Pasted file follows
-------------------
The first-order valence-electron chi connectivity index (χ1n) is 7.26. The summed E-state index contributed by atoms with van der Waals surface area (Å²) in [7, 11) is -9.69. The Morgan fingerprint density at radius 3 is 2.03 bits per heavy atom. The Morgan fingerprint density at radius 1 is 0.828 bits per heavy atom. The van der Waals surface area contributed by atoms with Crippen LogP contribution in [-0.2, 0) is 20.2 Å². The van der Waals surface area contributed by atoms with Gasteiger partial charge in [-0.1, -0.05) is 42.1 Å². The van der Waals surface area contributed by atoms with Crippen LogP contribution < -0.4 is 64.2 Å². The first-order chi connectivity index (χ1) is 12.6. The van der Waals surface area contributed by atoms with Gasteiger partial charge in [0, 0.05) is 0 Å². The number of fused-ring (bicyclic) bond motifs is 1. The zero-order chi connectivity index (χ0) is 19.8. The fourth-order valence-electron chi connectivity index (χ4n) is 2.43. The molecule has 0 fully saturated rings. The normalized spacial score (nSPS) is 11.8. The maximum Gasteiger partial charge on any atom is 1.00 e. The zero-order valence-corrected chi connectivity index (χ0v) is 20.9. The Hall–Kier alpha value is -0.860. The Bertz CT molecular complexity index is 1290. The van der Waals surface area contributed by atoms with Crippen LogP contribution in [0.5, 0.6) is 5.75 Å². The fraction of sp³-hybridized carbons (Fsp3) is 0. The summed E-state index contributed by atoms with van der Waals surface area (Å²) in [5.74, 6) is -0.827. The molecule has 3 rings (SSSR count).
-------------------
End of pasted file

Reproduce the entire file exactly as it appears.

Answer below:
The first-order valence-electron chi connectivity index (χ1n) is 7.26. The summed E-state index contributed by atoms with van der Waals surface area (Å²) in [7, 11) is -9.69. The Morgan fingerprint density at radius 3 is 2.03 bits per heavy atom. The Morgan fingerprint density at radius 1 is 0.828 bits per heavy atom. The van der Waals surface area contributed by atoms with Crippen LogP contribution in [-0.2, 0) is 20.2 Å². The van der Waals surface area contributed by atoms with Gasteiger partial charge in [-0.1, -0.05) is 42.1 Å². The van der Waals surface area contributed by atoms with Crippen LogP contribution < -0.4 is 64.2 Å². The first-order chi connectivity index (χ1) is 12.6. The van der Waals surface area contributed by atoms with Gasteiger partial charge in [0, 0.05) is 0 Å². The number of fused-ring (bicyclic) bond motifs is 1. The zero-order chi connectivity index (χ0) is 19.8. The fourth-order valence-electron chi connectivity index (χ4n) is 2.43. The molecule has 0 fully saturated rings. The normalized spacial score (nSPS) is 11.8. The maximum Gasteiger partial charge on any atom is 1.00 e. The zero-order valence-corrected chi connectivity index (χ0v) is 20.9. The Hall–Kier alpha value is -0.860. The Bertz CT molecular complexity index is 1290. The van der Waals surface area contributed by atoms with Crippen LogP contribution in [0.5, 0.6) is 5.75 Å². The fraction of sp³-hybridized carbons (Fsp3) is 0. The summed E-state index contributed by atoms with van der Waals surface area (Å²) in [5.74, 6) is -0.827. The molecule has 3 rings (SSSR count).